Re: [OPE-L] questions on the interpretation of labour values

From: Jerry Levy (Gerald_A_Levy@MSN.COM)
Date: Thu Feb 22 2007 - 11:00:19 EST

I mean total values or direct prices = total produuction prices = total market prices. Of course, ground-rent, taxes, etc., amount to a new deviation from p to m, but the sum of these deviations has to be 0 because of all those elements are not but deductions from surplus value (= profit).

Hi Diego:

This would be true if all goods were commodities in the fullest
sense of the term.  But, for instance, there are objects which were 
never produced with the intention of being sold.  You might recall that
during the invasion of  Iraq  the major antiquities museum was looted.
Undoubtedly, the plunder was then priced and sold.  Is that plunder
to be treated merely as a deduction from surplus value?  When 
tigers are illegally killed in national forests and reserves in India and
then sold to customers in Tibet and China for ritual and 'medicinal'
purposes, is that to be treated merely as a deduction from s?  
Would that be the case even if the buyers weren't capitalists as
consumers or firms?  When Inuit sell whale meat at a modest
cost to fellow Inuit is that also to be considered a deduction from 
surplus value?  When, in today's economy,  individuals are taken by 
force and sold as sex slaves to private customers is that 
valuation in price also to be considered to be a deduction from surplus 
value even if the customer is a wage-worker? Are the items taken from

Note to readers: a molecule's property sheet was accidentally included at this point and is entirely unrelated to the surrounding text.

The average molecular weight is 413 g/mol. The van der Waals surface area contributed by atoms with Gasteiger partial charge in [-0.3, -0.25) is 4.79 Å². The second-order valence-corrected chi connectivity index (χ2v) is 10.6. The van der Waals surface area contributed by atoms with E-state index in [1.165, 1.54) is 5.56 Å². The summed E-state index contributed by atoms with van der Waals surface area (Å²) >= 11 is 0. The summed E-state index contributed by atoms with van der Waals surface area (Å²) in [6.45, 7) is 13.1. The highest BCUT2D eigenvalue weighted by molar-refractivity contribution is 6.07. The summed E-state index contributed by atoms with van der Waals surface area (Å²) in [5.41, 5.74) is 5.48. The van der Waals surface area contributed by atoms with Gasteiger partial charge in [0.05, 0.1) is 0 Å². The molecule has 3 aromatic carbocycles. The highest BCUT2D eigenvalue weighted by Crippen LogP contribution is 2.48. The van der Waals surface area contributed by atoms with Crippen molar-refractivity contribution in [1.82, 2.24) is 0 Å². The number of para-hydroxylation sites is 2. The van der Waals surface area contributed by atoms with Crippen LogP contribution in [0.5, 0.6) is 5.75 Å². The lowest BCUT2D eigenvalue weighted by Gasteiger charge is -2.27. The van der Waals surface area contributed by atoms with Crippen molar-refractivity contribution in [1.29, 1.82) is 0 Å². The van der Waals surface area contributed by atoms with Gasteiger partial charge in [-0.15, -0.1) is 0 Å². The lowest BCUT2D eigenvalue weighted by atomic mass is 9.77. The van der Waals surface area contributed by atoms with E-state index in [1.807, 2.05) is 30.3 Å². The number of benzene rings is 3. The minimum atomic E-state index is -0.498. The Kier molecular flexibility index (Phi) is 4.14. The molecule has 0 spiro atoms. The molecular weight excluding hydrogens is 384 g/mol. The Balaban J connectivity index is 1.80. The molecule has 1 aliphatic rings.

the tomb of Tutantamen, to the extent that they some of those items 
came to be sold, to be treated as a deduction from surplus value?  If 
you were to walk along a beach in Madrid and find ambergris and then 
sell it to your neighbor, should that be considered to be a deduction 
from surplus value?  Is a black book painting made by a graffiti artist 
which was never intended for sale but was eventually thrown in the garbage 
and picked-up by someone else and sold to another artist or collector  to 
be considered a deduction from surplus value, regardless of the class 
membership of the buyer?  If  someone found a lock of my hair and sold it 
to a company specializing in genetic mapping and DNA research, 
should that also be considered to be a deduction from surplus value? 
(On a related note,  have you heard in Spain about Brittany Spears' shaving of 
her head?  Did you also hear that someone, not Brittany,  tried to put up her 
hair for sale on E-Bay?  The bidding reportedly went above $1 million before 
E-Bay took it off for sale because they claimed that its authenticity wasn't 
verified.  Had her hair, though, been sold should the monetary price associated 
with the sale have been treated merely as a deduction from surplus sale?)  Is 
the money paid for the posters made by an artists collective during the May-June, 
1968 revolt in Paris or by the Council for the defense of Madrid in 1937 which 
can be purchased now at art galleries in New York City and elsewhere to be 
considered to be a mere deduction from surplus value?  Is there any reason 
to suppose then when we look at the subject more concretely  that the sum
of all of the deviations has to be -0-?   One has to remember what were the 
assumptions embodied within the equalities suggested by Marx and the 
the level of abstraction appropriate for those equalities.

In solidarity, Jerry

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